Lena, 15, during a class at Stepanakert Military High School in Nagorno-Karabakh. (Lena Mucha)

Last year, clashes in a decades-old conflict between Azerbaijani and ethnic Armenian forces in the Caucasus region motivated a number of young women and girls to challenge traditional gender roles and pick up arms.

“They are groundbreakers, facing resistance from many conservatives because they decided to go to a career where women are still not accepted,” photographer Lena Mucha told In Sight.

In Armenia’s capital of Yerevan, 23 female recruits entered the military academy in 2014, the first year women were accepted. A year later in Nagorno-Karabakh, girls joined the military high school in Stepanakert for the first time, Mucha reports.

Mucha visited both institutions last year and said that despite the fact that many had family members who served in the military, there was still much resistance to women joining. “Women should not be in the army, it’s not their place,” one of the physical instructors at the Yerevan Military Academy told Mucha, “They are just not like men.”

Clashes between the Azerbaijani and ethnic Armenian forces over the breakaway enclave of Nagorno-Karabakh last year were the worst violence the region has seen since the ethnic war over the territory ended in 1994. The conflict that followed the collapse of the Soviet Union killed about 20,000 people. Today, Nagorno-Karabakh is formally a part of Azerbaijan but is in fact controlled by a separatist government backed by Armenia.


A destroyed building in the village of Matarghis, in Nagorno-Karabakh very close to the front line. (Lena Mucha)

“The southern Caucasus and in particular Armenia and Nagorno-Karabakh are widely known through media and visual representation for its conflict, destroyed and abandoned villages. Though this is reality, there is much more …” Mucha said.  “When I photographed these girls and spent time with them, I got to know them as quiet normal young women with very similar kind of preoccupations, thoughts and dreams most of the young woman around the globe would have.”

Despite the resistance that many of the young woman and girls faced, the experience created a bond between them, Mucha said. “A young woman normally doesn’t leave her parents’ house until she gets married and moves to her husband’s family. I think this is why the girls have built even stronger relationships among each other, they are more than just fellow students but like a family.”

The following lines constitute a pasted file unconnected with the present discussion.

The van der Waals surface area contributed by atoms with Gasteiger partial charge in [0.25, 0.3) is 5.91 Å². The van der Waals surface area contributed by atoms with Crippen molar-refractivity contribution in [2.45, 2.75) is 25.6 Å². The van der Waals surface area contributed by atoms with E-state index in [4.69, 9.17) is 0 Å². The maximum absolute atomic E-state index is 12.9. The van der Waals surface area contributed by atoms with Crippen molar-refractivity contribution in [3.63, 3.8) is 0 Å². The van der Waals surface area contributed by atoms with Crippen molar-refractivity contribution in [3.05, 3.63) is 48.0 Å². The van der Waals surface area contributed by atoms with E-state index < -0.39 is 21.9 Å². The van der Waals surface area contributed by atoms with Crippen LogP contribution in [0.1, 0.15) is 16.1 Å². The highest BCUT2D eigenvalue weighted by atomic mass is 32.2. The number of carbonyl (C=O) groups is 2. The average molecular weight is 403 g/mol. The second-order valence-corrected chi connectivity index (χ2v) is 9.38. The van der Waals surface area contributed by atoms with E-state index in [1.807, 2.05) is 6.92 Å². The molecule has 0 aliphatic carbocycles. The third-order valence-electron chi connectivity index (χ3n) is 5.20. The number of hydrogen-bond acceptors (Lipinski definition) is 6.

Students heading for lunch at Stepanakert Military High School in Nagorno-Karabakh. (Lena Mucha)

Cadets lift weights during a physical development class at Stepanakert Military High School in Nagorno-Karabakh. (Lena Mucha)

A cadet rests in her dormitory at Stepanakert Military High School in Nagorno-Karabakh. (Lena Mucha)

A village in Karabakh was attacked last April. For many of the girls, the conflict was the main motivation for them to join the military to defend their country. (Lena Mucha)

Two girls chat during free time at Yerevan Military University. (Lena Mucha)

Students in a classroom in Stepanakerts Military High School in Nagorno-Karabakh. (Lena Mucha)

Seda, 21, during shooting training at Military University in Yerevan. (Lena Mucha)

Sports training at the Military University in Yerevan. (Lena Mucha)

Mariam Vardanyan, 21 and her friend decompress in their dormitory after their daily routine. (Lena Mucha)

A cadet in the backyard the dormitories at the Military University in Yerevan. (Lena Mucha)

Arevik Dinaryan, on campus at the Military University in Yerevan. (Lena Mucha)

Girls hang out after class in the backyard of their dormitories at the Military University in Yerevan. (Lena Mucha)

Cadets salute at the Military University in Yerevan. (Lena Mucha)

Lena Mucha is a freelance photographer based in Berlin.

More on In Sight:

Haunting photos show the devastation of Nagorno-Karabakh’s ongoing conflict

The brilliant photos of the first American female war photographer killed in action

These women hunters are redefining what it means to be ladylike